Foaming rolling is a form of what is called self-myofascial release which is a flexibility technique used to inhibit (release tension) in overactive (or tight) muscle fibers. The term Fascia that you see in myofascial means connective tissue. Overall, the concept of this flexibility stretch is to relieve tension in the connective muscle tissue.
Over time, with repetitive movements and bad habits, your body creates dysfunction and muscle imbalances. So if you’re experiencing mobility, flexibility, or simply just having issues with functional movement, the reason is due to muscle imbalances and dysfunction. Your experiences may include tightness in the muscles, sharp pain or a knot like feeling in the muscle.
These imbalances and dysfunctions cause the muscles to shorten or any other words, get tight. This causes limitations in the range of motion of our bodies kinetic chain.
Self-myofascial release (SMR) is a self-connective tissue stretch used to elongate those shortened, tight muscles. Ultimately, so we can then re-educate those muscles.
How do I foam roll?
Many people get on the foam roller, with their bodies lose and all over the place, just rolling back and forth hard and fast.
Look I understand a lot may not know how to use a foam roller and that’s cool. I’m going share a few simple steps with no how.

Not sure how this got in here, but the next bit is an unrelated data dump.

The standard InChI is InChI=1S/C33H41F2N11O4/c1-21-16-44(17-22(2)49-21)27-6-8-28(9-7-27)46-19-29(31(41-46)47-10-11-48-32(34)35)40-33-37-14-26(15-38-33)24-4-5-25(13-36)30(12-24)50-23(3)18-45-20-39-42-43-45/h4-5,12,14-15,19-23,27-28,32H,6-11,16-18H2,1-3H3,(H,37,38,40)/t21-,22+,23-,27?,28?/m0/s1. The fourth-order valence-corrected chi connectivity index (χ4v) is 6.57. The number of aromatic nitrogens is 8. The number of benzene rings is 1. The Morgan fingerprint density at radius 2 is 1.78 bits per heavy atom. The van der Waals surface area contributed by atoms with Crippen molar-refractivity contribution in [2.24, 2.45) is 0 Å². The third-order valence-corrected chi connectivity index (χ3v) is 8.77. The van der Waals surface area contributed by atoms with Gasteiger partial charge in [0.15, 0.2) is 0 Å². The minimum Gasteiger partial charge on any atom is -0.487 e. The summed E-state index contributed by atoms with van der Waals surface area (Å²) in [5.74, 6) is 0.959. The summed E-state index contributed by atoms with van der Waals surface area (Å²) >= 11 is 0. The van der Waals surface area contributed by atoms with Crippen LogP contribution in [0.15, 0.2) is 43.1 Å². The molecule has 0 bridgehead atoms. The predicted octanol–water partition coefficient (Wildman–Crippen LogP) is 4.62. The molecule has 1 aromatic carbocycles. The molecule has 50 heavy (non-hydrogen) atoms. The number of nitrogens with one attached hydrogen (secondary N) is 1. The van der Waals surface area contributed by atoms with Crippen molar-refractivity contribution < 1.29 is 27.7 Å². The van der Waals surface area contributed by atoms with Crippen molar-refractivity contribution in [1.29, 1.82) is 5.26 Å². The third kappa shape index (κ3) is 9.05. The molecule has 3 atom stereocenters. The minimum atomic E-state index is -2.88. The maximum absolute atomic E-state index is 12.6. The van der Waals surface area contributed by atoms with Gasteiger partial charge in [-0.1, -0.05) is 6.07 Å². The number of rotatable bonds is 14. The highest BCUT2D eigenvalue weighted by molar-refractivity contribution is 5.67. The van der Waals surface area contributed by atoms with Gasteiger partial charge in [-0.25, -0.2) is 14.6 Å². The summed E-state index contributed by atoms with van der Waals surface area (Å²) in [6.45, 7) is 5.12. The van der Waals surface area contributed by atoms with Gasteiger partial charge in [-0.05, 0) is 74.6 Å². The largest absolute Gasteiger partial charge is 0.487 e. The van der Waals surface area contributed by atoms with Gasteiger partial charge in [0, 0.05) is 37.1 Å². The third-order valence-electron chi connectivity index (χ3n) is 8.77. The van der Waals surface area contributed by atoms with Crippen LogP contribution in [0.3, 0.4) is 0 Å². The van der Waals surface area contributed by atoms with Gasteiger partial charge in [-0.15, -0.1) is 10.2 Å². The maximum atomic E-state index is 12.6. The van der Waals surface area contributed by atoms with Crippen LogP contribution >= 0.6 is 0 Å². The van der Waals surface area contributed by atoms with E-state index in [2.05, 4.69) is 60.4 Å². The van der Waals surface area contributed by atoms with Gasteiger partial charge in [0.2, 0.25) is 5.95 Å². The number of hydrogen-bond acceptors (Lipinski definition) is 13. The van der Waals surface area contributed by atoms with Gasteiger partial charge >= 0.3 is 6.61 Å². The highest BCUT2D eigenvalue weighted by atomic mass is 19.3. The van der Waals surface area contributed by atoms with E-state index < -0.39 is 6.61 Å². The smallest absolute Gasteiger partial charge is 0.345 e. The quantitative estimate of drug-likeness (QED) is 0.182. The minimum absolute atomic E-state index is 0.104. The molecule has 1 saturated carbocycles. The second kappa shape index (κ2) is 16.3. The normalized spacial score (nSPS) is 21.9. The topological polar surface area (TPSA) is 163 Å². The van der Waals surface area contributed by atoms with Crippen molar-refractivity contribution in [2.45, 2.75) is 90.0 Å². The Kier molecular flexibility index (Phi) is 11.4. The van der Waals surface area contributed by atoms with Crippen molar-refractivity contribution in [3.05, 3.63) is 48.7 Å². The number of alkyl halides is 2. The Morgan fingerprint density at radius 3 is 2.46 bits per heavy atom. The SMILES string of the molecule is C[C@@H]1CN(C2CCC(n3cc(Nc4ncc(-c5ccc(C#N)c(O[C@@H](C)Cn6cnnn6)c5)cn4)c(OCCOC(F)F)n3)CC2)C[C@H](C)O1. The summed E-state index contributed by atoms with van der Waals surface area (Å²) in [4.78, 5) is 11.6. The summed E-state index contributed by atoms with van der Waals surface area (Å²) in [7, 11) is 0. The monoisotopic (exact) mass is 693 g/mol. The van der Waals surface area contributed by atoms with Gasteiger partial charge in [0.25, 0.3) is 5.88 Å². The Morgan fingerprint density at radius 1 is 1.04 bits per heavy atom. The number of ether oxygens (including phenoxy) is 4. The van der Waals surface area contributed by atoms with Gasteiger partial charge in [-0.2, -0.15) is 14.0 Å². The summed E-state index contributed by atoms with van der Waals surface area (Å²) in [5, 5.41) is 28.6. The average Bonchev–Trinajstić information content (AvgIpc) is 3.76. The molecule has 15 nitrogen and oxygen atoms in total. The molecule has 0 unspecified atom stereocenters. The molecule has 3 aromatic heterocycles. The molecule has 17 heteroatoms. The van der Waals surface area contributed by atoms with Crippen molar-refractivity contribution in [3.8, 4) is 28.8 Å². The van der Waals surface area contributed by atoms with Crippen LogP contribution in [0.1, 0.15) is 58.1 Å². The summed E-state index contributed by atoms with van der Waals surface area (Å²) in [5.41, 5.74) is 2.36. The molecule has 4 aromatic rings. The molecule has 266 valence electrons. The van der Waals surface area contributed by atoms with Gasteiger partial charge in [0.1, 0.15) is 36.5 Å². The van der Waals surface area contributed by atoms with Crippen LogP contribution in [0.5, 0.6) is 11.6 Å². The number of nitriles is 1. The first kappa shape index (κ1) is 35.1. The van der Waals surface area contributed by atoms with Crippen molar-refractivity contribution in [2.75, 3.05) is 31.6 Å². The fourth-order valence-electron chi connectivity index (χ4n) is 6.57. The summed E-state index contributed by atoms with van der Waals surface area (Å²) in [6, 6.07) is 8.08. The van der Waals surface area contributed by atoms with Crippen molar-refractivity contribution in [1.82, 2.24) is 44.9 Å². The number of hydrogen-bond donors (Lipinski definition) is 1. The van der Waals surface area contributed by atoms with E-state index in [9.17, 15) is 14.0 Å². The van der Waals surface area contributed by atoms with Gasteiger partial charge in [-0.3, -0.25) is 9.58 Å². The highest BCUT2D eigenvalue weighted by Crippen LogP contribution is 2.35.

First, rolling back and forth doesn’t really do anything besides temporarily relieving the pain. The first step is finding a point on the body that you feel is tight or even irritable.
Instead of rolling back and forth HOLD IT on the tender, knotted, or tight area. Hold for about 20-30 seconds, if too intense do 3 sets of 10 seconds. If you’re of senior citizen age you can hold it for about 90 seconds or hold until you feel the tension being released. This is called autogenic inhibition. Also when foam rolling you want to make sure you’re keeping good posture. So when you are in the position you want to keep your core tight and glutes squeezed. This will keep your body straight and help better target release in that muscle.
When to foam roll?
Foam rolling isn’t something you do every day. Foam rolling before and after every workout is not necessary. When it comes to stretching overall, there is still research being done on the effects of stretching before and after a workout. In my opinion, you should foam roll if your looking rehabilitate an injury, if you experience excessive tightness (range of motion may be limited), and depending on the type of fitness program you may be following. If your strength training or powerlifting, I would save foam rolling for rest days. If your weight lifting for aesthetics (build muscle, lose weight) you can foam roll as part of your movement preparation warm up. Again there’s not enough research to really prove how often and when to foam roll. Even though that is the case, the concept is still very effective. If you are going to foam roll just don’t over it. 1-2 times out the week for around 4 weeks to start. And this is just my opinion.
Here are a few examples of some foam rolling techniques.
I will be making another blog, going more into detail on what muscles to foam roll and why.
I’m not here to get you but to assist you.
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